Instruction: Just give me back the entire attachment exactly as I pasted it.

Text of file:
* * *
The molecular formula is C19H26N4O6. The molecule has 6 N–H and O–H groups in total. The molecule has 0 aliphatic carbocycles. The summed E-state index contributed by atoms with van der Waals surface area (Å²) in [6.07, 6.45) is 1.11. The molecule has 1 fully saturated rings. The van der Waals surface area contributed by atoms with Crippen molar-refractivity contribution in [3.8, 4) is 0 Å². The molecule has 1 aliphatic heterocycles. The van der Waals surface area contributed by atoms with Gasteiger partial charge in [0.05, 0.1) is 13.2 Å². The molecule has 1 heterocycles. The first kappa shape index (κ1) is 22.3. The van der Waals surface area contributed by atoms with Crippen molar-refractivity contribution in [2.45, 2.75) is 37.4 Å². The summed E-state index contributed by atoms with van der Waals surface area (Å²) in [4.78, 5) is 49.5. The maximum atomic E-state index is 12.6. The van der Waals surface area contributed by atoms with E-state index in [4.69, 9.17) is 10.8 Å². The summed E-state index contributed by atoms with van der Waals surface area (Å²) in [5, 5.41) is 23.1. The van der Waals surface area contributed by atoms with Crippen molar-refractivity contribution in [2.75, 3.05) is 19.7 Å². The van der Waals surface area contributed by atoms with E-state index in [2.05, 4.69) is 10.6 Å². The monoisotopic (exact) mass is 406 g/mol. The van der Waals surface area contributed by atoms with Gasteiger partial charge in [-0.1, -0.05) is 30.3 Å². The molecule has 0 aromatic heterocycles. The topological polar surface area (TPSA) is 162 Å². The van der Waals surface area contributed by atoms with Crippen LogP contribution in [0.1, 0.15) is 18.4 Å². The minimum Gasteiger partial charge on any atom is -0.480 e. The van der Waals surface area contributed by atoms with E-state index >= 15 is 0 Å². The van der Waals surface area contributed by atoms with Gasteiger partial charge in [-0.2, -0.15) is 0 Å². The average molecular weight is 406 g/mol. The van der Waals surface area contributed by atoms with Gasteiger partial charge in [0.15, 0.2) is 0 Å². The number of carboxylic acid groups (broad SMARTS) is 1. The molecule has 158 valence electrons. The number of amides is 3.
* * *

The molecular formula is C19H26N4O6. The molecule has 6 N–H and O–H groups in total. The molecule has 0 aliphatic carbocycles. The summed E-state index contributed by atoms with van der Waals surface area (Å²) in [6.07, 6.45) is 1.11. The molecule has 1 fully saturated rings. The van der Waals surface area contributed by atoms with Crippen molar-refractivity contribution in [3.8, 4) is 0 Å². The molecule has 1 aliphatic heterocycles. The van der Waals surface area contributed by atoms with Gasteiger partial charge in [0.05, 0.1) is 13.2 Å². The molecule has 1 heterocycles. The first kappa shape index (κ1) is 22.3. The van der Waals surface area contributed by atoms with Crippen molar-refractivity contribution in [2.45, 2.75) is 37.4 Å². The summed E-state index contributed by atoms with van der Waals surface area (Å²) in [4.78, 5) is 49.5. The maximum atomic E-state index is 12.6. The van der Waals surface area contributed by atoms with E-state index in [4.69, 9.17) is 10.8 Å². The summed E-state index contributed by atoms with van der Waals surface area (Å²) in [5, 5.41) is 23.1. The van der Waals surface area contributed by atoms with Crippen molar-refractivity contribution in [2.75, 3.05) is 19.7 Å². The van der Waals surface area contributed by atoms with E-state index in [2.05, 4.69) is 10.6 Å². The monoisotopic (exact) mass is 406 g/mol. The van der Waals surface area contributed by atoms with Gasteiger partial charge in [-0.1, -0.05) is 30.3 Å². The molecule has 0 aromatic heterocycles. The topological polar surface area (TPSA) is 162 Å². The van der Waals surface area contributed by atoms with Crippen LogP contribution in [0.1, 0.15) is 18.4 Å². The minimum Gasteiger partial charge on any atom is -0.480 e. The van der Waals surface area contributed by atoms with E-state index >= 15 is 0 Å². The van der Waals surface area contributed by atoms with Gasteiger partial charge in [-0.2, -0.15) is 0 Å². The average molecular weight is 406 g/mol. The van der Waals surface area contributed by atoms with Gasteiger partial charge in [0.15, 0.2) is 0 Å². The number of carboxylic acid groups (broad SMARTS) is 1. The molecule has 158 valence electrons. The number of amides is 3.